MONTEBELLO – Teen Court is now in session for students at Bell Gardens High School in the Montebello Unified School District, which kicked off the early intervention program on Monday, Sept. 15 at Bell Gardens City Hall. Students held a mock trial followed by participation in a real-life trial of one teenage peer.
“We are excited to start Teen Court at MUSD because it provides our students with the opportunity to garner hands-on experience with our judicial system in a constructive and informative way,” said MUSD Board President David Vela. “Teen Court also opens the door for our students to pursue careers in the legal field, as they will have the opportunity to see what attorneys, judges, interpreters and bailiffs do on a day-to-day basis.”
The Los Angeles County Teen Court, already successful in high schools across the region, is an effort spearheaded by Assemblywoman Cristina Garcia, who was in attendance at the kick-off. It provides an opportunity for juveniles to be questioned, judged and sentenced by a jury of their local peers, supervised by attorneys. The program seeks to prevent youngsters, who have engaged in criminal activity for the first time, from moving on to more serious crimes by allowing them the alternative to the juvenile court process.
“Bringing Teen Court to Montebello Unified, and specifically to my alma mater, Bell Gardens High, provides a level of civic engagement for our young adults that instills responsibility, legal knowledge and notions of justice in the long-term,” said Assemblywoman Garcia. “The District, including administrators, staff and teachers, should truly be applauded for their effort in getting this program up and running so quickly, and I thank everyone involved tremendously.”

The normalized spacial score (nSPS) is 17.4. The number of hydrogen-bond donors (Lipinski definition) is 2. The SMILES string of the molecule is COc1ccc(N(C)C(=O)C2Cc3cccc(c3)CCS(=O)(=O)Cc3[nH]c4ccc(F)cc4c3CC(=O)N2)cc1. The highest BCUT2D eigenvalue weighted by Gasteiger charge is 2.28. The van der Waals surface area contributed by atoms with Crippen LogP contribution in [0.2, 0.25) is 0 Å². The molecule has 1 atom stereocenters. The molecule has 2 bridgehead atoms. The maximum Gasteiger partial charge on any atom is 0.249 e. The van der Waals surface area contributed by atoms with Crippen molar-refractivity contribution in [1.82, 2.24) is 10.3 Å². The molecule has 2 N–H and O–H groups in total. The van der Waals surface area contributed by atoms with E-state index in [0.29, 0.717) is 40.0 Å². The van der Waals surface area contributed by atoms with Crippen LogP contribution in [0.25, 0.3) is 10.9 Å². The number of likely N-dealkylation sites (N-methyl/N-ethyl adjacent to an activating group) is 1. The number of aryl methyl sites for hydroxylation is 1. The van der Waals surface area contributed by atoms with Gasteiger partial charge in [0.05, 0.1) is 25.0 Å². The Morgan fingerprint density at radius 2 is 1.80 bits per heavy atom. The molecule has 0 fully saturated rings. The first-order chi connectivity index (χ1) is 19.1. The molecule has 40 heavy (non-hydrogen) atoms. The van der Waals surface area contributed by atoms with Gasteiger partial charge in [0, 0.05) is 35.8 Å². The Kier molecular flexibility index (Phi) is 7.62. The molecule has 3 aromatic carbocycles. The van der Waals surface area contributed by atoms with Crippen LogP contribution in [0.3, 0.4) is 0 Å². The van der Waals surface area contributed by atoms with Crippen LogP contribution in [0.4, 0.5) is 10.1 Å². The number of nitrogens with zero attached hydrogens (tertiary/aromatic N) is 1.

Of the 30 students involved in the inaugural program at Bell Gardens High, including 10 police explorers, 12 were selected to sit on the jury on Monday. Other students participated as interpreters and bailiffs, and also held roles in the mock trial as defendant, parents of defendant and victims. Superior Court Judge David Wesley, who as be involved in the program since its inception, presided over both cases. The mock trial, which was based on a real case, involved a teenager engaged in a first-offense petty crime. The official trial involved a drug-related charge.
“We are so thrilled to see Teen Court at Bell Gardens High because of the great opportunities it brings to our students,” said Teen Court teacher William Renner, who has taught social studies for 20 years. “Students can truly see how our justice system works and how they fit in, as citizens and as potential members of the legal community.”
Students at Bell Gardens meet once a week over the course of the academic year, as they go over the ins and outs of the court process, with Teen Court in session once a month involving real cases and defendants. They also learn more about juvenile and adult legal proceedings, study case law and learn about sentencing procedures. BGHS students receive elective credit for the course.
“This class, and clubs like it across our District, is innovative in its goal to expose students to legal procedure and careers early in their schooling,” said Susanna Contreras Smith, Superintendent of Education. “We applaud our students for taking on such a responsibility to their community in Teen Court.”